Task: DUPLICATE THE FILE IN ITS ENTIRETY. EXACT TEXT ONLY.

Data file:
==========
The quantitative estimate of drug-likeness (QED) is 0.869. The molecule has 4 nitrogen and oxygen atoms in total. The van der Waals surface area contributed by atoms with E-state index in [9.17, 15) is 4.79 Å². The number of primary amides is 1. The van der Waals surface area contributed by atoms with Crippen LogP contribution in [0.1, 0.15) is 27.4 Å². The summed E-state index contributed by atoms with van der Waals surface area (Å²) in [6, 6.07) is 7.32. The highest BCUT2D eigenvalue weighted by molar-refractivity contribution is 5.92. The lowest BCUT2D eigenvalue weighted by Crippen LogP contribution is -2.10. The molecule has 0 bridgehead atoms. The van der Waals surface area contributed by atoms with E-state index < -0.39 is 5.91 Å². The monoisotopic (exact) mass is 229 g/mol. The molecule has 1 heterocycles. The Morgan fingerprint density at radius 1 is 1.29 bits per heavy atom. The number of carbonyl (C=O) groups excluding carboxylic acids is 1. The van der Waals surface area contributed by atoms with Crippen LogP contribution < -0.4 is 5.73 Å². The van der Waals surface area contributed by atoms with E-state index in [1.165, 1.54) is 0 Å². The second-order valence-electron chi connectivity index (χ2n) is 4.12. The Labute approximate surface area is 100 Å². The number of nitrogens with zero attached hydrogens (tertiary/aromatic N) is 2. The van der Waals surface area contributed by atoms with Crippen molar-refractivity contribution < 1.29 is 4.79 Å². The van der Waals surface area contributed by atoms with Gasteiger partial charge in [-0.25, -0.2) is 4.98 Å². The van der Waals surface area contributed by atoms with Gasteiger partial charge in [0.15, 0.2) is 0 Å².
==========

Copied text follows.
The quantitative estimate of drug-likeness (QED) is 0.869. The molecule has 4 nitrogen and oxygen atoms in total. The van der Waals surface area contributed by atoms with E-state index in [9.17, 15) is 4.79 Å². The number of primary amides is 1. The van der Waals surface area contributed by atoms with Crippen LogP contribution in [0.1, 0.15) is 27.4 Å². The summed E-state index contributed by atoms with van der Waals surface area (Å²) in [6, 6.07) is 7.32. The highest BCUT2D eigenvalue weighted by molar-refractivity contribution is 5.92. The lowest BCUT2D eigenvalue weighted by Crippen LogP contribution is -2.10. The molecule has 0 bridgehead atoms. The van der Waals surface area contributed by atoms with E-state index < -0.39 is 5.91 Å². The monoisotopic (exact) mass is 229 g/mol. The molecule has 1 heterocycles. The Morgan fingerprint density at radius 1 is 1.29 bits per heavy atom. The number of carbonyl (C=O) groups excluding carboxylic acids is 1. The van der Waals surface area contributed by atoms with Crippen LogP contribution < -0.4 is 5.73 Å². The van der Waals surface area contributed by atoms with E-state index in [1.165, 1.54) is 0 Å². The second-order valence-electron chi connectivity index (χ2n) is 4.12. The Labute approximate surface area is 100 Å². The number of nitrogens with zero attached hydrogens (tertiary/aromatic N) is 2. The van der Waals surface area contributed by atoms with Crippen molar-refractivity contribution < 1.29 is 4.79 Å². The van der Waals surface area contributed by atoms with Gasteiger partial charge in [-0.25, -0.2) is 4.98 Å². The van der Waals surface area contributed by atoms with Gasteiger partial charge in [0.15, 0.2) is 0 Å².